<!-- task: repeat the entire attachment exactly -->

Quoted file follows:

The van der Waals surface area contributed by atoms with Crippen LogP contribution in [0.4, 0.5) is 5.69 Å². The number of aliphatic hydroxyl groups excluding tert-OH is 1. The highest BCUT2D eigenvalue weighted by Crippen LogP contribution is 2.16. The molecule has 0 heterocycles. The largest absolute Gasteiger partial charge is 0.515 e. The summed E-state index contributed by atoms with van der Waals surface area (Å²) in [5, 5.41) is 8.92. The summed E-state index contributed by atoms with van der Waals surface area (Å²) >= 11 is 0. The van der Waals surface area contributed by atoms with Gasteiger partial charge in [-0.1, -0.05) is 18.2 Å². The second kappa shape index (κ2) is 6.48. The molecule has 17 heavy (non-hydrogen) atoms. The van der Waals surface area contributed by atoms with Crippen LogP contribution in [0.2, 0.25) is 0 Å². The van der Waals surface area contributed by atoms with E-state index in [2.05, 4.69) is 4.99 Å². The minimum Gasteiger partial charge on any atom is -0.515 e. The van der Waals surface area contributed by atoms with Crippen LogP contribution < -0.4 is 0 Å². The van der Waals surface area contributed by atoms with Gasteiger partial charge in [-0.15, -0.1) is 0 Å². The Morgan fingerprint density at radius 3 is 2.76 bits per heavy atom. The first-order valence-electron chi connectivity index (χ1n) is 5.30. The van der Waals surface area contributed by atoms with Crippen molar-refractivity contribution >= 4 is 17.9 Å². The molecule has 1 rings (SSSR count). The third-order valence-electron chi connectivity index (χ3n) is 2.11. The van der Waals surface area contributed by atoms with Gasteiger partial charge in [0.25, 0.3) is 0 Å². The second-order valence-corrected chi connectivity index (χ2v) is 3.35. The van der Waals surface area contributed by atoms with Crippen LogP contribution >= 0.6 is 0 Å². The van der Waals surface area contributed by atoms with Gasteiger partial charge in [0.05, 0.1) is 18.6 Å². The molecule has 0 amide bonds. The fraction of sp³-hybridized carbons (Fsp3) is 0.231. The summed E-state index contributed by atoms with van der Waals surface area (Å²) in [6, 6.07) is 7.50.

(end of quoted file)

The van der Waals surface area contributed by atoms with Crippen LogP contribution in [0.4, 0.5) is 5.69 Å². The number of aliphatic hydroxyl groups excluding tert-OH is 1. The highest BCUT2D eigenvalue weighted by Crippen LogP contribution is 2.16. The molecule has 0 heterocycles. The largest absolute Gasteiger partial charge is 0.515 e. The summed E-state index contributed by atoms with van der Waals surface area (Å²) in [5, 5.41) is 8.92. The summed E-state index contributed by atoms with van der Waals surface area (Å²) >= 11 is 0. The van der Waals surface area contributed by atoms with Gasteiger partial charge in [-0.1, -0.05) is 18.2 Å². The second kappa shape index (κ2) is 6.48. The molecule has 17 heavy (non-hydrogen) atoms. The van der Waals surface area contributed by atoms with Crippen LogP contribution in [0.2, 0.25) is 0 Å². The van der Waals surface area contributed by atoms with E-state index in [2.05, 4.69) is 4.99 Å². The minimum Gasteiger partial charge on any atom is -0.515 e. The van der Waals surface area contributed by atoms with Crippen LogP contribution < -0.4 is 0 Å². The van der Waals surface area contributed by atoms with Gasteiger partial charge in [-0.15, -0.1) is 0 Å². The Morgan fingerprint density at radius 3 is 2.76 bits per heavy atom. The first-order valence-electron chi connectivity index (χ1n) is 5.30. The van der Waals surface area contributed by atoms with Crippen molar-refractivity contribution >= 4 is 17.9 Å². The molecule has 1 rings (SSSR count). The third-order valence-electron chi connectivity index (χ3n) is 2.11. The van der Waals surface area contributed by atoms with Gasteiger partial charge in [0.25, 0.3) is 0 Å². The second-order valence-corrected chi connectivity index (χ2v) is 3.35. The van der Waals surface area contributed by atoms with Crippen LogP contribution >= 0.6 is 0 Å². The van der Waals surface area contributed by atoms with Gasteiger partial charge in [0.05, 0.1) is 18.6 Å². The molecule has 0 amide bonds. The fraction of sp³-hybridized carbons (Fsp3) is 0.231. The summed E-state index contributed by atoms with van der Waals surface area (Å²) in [6, 6.07) is 7.50.